How to Cross a Railroad Safely in 2020

Rethinking Grade Crossing Warning Devices: After losing my wife at a railroad crossing in suburban NYC, I took a long, hard look at crossings.
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NEW YORK - Sept. 20, 2019 - PRLog -- Is railroad safety up to date?

In visual terms, railroad crossing signage speaks a different language than other highway signs - like American vs British English. But these can be fixed quite inexpensively.

Here are six ways to make crossings much safer at minimal costs.

Use Bollards to Protect the Crossing
If the no. 1 cause of crossing incidents is impatient drivers going around the gates, the solution is simple: Place bollards (rigid poles) at the median for several car lengths. Few drivers would go that far on the wrong side of the street to beat a crossing. Bollards can even be ordered online.

Use Pop-up Barriers Instead of Creaky Gates
At $300,000 to install an electromechanical gate, a hydraulic pop-up would cost a fraction of the price. They can also tilt so stuck cars can easily back over them.

Change the Flashing Lights to an LED Warning Strip
The visual language becomes a real issue when the lights flash. At railroad crossings, flashing red lights represent rapidly approaching danger. On the highway, however, flashing red lights represent a lower-level hazard than a steady red light. Drivers tend to interpret them as a yield or a sign that the regular traffic lights aren't working properly. Some percentage of drivers will react this way.

Put English in the "Lollipop" Warning Sign
The main reason railroad signs are different is because they were not designed for motorists, mainly because there weren't any at the time. They were designed for ranchers, since the greatest fear of a 19th Century rail baron was plowing into a herd of cattle. Warning - Railroad Crossing would do it.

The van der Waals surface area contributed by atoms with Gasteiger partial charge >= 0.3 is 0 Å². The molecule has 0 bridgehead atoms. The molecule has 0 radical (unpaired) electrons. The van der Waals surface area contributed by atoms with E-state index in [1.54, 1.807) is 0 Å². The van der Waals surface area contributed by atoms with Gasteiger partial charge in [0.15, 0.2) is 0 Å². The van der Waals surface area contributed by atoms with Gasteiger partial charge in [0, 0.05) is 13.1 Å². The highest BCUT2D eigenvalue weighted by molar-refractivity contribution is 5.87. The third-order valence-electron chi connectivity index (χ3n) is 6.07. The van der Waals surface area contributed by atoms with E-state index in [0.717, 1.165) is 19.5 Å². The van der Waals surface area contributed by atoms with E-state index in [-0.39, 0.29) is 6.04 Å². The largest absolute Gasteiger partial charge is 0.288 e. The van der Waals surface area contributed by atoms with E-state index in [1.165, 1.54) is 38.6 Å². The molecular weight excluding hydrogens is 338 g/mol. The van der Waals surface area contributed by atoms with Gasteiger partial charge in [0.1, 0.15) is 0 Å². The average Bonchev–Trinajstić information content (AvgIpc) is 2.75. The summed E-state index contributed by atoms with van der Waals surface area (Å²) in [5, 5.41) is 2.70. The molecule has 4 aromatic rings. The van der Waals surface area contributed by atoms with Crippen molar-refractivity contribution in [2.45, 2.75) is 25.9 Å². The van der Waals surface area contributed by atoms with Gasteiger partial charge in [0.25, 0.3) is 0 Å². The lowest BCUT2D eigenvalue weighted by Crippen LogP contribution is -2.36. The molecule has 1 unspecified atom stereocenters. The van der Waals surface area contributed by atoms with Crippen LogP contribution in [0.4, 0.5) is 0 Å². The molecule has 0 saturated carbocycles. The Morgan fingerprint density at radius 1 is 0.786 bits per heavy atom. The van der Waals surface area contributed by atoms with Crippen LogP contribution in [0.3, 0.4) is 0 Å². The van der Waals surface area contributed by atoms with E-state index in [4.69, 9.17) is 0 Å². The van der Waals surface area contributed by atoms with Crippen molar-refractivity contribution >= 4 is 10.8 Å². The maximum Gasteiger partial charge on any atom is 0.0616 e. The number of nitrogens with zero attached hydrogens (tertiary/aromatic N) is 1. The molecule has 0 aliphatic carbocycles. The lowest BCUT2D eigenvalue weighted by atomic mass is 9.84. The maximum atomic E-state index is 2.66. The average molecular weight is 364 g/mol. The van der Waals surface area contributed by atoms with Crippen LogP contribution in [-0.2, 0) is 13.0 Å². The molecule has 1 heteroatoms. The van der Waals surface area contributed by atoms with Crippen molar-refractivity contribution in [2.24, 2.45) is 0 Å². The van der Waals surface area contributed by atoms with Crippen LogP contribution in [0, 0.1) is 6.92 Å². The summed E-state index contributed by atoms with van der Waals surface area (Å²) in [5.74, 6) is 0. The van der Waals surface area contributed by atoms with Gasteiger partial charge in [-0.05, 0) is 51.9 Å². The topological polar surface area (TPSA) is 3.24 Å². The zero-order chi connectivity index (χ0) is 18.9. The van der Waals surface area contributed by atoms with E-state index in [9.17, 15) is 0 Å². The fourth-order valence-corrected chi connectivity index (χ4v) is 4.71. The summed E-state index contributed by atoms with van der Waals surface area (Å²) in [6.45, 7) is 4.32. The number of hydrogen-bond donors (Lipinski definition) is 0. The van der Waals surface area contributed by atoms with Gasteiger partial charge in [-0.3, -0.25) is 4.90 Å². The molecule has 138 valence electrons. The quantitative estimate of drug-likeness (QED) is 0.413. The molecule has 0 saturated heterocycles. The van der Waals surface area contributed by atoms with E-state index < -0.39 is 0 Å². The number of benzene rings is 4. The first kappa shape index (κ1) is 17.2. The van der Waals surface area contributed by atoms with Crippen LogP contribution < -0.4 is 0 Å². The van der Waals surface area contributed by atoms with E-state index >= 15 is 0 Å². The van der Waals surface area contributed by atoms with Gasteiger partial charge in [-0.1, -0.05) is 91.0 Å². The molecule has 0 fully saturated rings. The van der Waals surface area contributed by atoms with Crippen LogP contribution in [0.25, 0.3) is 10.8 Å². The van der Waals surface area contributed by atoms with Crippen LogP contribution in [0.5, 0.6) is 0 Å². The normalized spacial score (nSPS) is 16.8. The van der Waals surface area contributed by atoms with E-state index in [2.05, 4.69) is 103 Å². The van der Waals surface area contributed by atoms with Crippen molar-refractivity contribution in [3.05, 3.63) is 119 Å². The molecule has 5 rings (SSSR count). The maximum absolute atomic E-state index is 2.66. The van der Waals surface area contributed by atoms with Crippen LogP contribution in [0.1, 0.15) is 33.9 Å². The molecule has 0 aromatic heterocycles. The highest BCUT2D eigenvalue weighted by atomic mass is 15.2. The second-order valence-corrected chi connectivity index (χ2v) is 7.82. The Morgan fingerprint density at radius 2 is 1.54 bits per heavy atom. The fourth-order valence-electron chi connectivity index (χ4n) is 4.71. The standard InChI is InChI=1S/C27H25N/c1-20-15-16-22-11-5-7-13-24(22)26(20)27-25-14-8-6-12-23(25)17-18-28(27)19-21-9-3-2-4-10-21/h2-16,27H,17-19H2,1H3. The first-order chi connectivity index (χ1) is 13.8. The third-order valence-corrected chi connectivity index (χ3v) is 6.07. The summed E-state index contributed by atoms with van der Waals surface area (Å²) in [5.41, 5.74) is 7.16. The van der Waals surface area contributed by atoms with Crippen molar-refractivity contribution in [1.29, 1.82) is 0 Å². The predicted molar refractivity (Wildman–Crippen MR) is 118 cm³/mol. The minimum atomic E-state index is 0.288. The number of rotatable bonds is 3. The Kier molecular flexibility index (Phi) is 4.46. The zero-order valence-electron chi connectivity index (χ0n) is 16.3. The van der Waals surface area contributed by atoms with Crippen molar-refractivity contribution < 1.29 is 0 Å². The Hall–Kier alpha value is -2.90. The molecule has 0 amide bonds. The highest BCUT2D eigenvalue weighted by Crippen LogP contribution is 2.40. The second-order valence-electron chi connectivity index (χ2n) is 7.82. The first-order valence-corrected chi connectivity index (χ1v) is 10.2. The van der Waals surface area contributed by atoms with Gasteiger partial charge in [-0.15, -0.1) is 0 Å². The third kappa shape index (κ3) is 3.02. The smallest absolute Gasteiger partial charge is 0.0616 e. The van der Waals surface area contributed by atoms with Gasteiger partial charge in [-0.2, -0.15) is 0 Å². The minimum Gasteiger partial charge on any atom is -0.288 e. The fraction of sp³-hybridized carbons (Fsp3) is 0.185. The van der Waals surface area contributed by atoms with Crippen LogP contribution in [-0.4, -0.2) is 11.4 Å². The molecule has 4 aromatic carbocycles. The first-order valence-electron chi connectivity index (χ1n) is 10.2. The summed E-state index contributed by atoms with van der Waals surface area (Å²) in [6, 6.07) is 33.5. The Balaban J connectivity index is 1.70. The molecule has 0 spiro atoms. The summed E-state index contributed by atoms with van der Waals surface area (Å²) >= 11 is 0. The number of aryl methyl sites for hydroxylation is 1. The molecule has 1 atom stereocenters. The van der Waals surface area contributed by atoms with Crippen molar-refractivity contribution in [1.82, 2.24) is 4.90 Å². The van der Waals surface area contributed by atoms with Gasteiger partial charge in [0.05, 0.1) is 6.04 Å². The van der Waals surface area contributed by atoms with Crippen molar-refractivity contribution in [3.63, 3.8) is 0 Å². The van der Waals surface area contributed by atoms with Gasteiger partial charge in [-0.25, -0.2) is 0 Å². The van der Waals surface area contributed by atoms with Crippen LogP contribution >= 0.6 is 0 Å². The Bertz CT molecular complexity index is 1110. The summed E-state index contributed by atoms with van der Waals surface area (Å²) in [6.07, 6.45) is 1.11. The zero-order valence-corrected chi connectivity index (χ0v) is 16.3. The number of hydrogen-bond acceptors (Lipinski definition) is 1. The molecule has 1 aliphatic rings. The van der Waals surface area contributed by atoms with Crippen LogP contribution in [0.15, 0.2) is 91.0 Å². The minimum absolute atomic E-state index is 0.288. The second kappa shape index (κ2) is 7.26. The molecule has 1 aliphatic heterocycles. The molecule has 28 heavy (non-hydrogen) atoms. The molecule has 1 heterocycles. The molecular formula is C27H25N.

Give the Crossbuck a Background—No Angles and "Tracks"
The average driver cannot read at a 45-degree angle, even if the words do say "Rail Crossing." Often, the crossbuck, being white, gets lost behind white clouds. So, put a background board and add the warning at eye level, the way humans actually read—especially when driving.

Lower the Crossbuck and Light It
Since the crossbuck was intended to speak to ranchers, it had to be high enough that it could be seem by a man on a horse—around 13 feet. The typical roadside warning sign is set at around 7 feet. So it is too high for its reflector material to pick up motor-vehicle headlights from closer than about 50 to 75 feet. On a straight road, the sign will actually turn dark as you get closer. On a sharp turns under 75 feet, are not seen at all.

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